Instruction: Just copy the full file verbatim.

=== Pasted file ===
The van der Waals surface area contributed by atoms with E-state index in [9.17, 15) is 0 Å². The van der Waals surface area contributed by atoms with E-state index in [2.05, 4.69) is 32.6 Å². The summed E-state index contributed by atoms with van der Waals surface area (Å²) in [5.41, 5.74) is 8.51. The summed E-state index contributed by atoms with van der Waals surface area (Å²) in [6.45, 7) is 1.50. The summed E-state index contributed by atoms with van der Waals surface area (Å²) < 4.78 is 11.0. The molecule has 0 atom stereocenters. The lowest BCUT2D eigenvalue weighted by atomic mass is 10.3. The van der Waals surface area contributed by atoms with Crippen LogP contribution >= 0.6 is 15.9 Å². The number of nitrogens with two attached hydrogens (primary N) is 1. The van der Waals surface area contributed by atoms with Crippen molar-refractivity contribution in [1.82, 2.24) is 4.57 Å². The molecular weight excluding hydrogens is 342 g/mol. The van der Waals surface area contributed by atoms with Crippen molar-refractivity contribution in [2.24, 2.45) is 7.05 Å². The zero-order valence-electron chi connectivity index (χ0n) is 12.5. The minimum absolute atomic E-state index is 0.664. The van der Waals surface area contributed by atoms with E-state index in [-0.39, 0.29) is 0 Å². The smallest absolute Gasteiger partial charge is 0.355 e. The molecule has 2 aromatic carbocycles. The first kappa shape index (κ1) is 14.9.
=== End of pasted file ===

The van der Waals surface area contributed by atoms with E-state index in [9.17, 15) is 0 Å². The van der Waals surface area contributed by atoms with E-state index in [2.05, 4.69) is 32.6 Å². The summed E-state index contributed by atoms with van der Waals surface area (Å²) in [5.41, 5.74) is 8.51. The summed E-state index contributed by atoms with van der Waals surface area (Å²) in [6.45, 7) is 1.50. The summed E-state index contributed by atoms with van der Waals surface area (Å²) < 4.78 is 11.0. The molecule has 0 atom stereocenters. The lowest BCUT2D eigenvalue weighted by atomic mass is 10.3. The van der Waals surface area contributed by atoms with Crippen LogP contribution >= 0.6 is 15.9 Å². The number of nitrogens with two attached hydrogens (primary N) is 1. The van der Waals surface area contributed by atoms with Crippen molar-refractivity contribution in [1.82, 2.24) is 4.57 Å². The molecular weight excluding hydrogens is 342 g/mol. The van der Waals surface area contributed by atoms with Crippen molar-refractivity contribution in [2.24, 2.45) is 7.05 Å². The zero-order valence-electron chi connectivity index (χ0n) is 12.5. The minimum absolute atomic E-state index is 0.664. The van der Waals surface area contributed by atoms with E-state index in [-0.39, 0.29) is 0 Å². The smallest absolute Gasteiger partial charge is 0.355 e. The molecule has 2 aromatic carbocycles. The first kappa shape index (κ1) is 14.9.